- On re-certification, a VLI tenant is over the VLI income limit, but not over the 140% LI limit. If I re-designate that unit as LI, this leaves me one unit short of the VLI Set-Aside. What do I have to do to be in compliance?
- When a tenant is determined to be over income at time of re-certification, is the rent on that unit still restricted?
- How should a Qualifying Unit be handled when a vacancy occurs?
- If a Qualifying Tenant wishes to move in-house transfer to a different unit, how should this be handled?
Other Compliance and Enforcement Issues
- When AHP units also have other Federal funds, such as Tax Credits or HOME, and the rent limits and occupancy rules of the overlapping programs differ, what rules should be followed?
- When is a property considered to be out of compliance with AHP requirements?
- What happens if I fail to follow AHP compliance procedures?
Start-up and Pre-Compliance
There are five steps that an owner should take immediately:
- review the LURA and the Owner’s Compliance Manual to become familiar with your Set-Aside and AHP compliance procedures;
- prepare a management plan that incorporates AHP compliance procedures and required AHP documents and forms;
- train all persons who will be involved in applicant intake, property management and reporting;
- develop a strategy for marketing and working with existing occupants and vacancies to achieve full compliance; and
- establish contact with AHG.
No. AHP procedures only require owners/managers to lease vacant units to qualified tenants. However, if a property contains income eligible tenants, surveying tenants can considerably shorten the length of time needed to reach initial compliance. This will shorten the time owners are obligated to submit Pre-Compliance monthly reports, and could reduce the time units must be held vacant while finding Qualifying Tenants.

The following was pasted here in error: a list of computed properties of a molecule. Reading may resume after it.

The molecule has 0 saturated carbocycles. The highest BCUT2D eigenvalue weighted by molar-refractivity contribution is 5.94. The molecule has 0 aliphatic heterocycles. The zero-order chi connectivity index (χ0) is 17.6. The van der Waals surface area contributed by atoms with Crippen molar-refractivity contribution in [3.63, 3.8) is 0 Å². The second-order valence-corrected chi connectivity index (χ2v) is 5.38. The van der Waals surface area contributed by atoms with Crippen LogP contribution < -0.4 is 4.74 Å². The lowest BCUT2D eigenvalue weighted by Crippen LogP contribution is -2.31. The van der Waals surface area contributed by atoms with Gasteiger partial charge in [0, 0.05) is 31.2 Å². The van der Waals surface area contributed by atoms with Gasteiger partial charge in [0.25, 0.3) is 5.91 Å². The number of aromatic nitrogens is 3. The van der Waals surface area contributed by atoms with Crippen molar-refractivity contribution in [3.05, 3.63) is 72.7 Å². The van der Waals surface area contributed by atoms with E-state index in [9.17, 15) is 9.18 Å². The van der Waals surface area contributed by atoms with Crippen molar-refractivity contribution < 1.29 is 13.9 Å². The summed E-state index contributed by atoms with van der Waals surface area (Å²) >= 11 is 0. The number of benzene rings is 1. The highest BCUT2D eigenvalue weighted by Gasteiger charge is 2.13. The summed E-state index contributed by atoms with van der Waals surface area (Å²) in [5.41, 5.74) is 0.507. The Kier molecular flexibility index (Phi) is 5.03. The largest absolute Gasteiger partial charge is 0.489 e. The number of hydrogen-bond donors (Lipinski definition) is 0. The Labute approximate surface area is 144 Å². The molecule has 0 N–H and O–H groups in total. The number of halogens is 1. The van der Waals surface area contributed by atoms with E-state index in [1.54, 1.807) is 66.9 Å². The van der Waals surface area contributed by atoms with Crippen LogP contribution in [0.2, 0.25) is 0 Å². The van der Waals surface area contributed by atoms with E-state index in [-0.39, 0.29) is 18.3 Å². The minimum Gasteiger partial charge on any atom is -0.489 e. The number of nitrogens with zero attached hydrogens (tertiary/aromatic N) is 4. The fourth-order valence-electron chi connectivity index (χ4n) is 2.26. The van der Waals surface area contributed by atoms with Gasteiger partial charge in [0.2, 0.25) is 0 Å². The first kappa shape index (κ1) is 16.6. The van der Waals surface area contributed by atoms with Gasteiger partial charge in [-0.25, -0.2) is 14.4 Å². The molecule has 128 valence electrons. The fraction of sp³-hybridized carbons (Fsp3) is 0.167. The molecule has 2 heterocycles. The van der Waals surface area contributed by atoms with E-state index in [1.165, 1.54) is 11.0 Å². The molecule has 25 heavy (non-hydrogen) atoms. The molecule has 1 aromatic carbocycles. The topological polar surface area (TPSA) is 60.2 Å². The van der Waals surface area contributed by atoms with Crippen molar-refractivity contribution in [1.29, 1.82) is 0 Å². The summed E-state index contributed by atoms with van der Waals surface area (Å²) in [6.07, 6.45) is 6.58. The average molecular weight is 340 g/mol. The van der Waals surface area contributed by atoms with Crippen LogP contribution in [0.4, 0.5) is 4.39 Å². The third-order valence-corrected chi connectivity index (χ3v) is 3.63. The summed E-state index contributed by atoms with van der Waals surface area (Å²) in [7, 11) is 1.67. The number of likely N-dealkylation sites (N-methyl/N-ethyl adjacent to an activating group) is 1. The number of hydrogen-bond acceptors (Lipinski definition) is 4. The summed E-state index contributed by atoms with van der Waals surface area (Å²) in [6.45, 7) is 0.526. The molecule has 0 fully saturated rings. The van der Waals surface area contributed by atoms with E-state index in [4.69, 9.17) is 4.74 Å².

No! The LURA states that under no circumstances may an owner/manager terminate the occupancy of any in-place tenant solely for the purpose of meeting the property’s low income set-asides.
No, only Qualifying Units can be counted toward a property’s Set-Asides, and
units may not be designated as Qualifying Units until they are occupied by a qualified
Until the project has met both the Total Set-Aside and Very Low Income Set-Aside requirements, vacant units must be leased or held available for Qualifying Tenants. If owners/managers have been unsuccessful in attracting income eligible tenants to fill vacant units, they should contact the monitoring agency for additional guidance about how to reach these households.
Under AHP, a tenant’s annual income is calculated according to the method used to determine gross annual income for HUD’s Section 8 Program. This method differs from the way a household’s income is calculated for tax purposes. Owners/managers should refer to Chapter 4 and Appendix C. For additional information, contact your monitoring agency. Also, the local Section 8 Administrator or Public Housing Authority may be able to provide some guidance.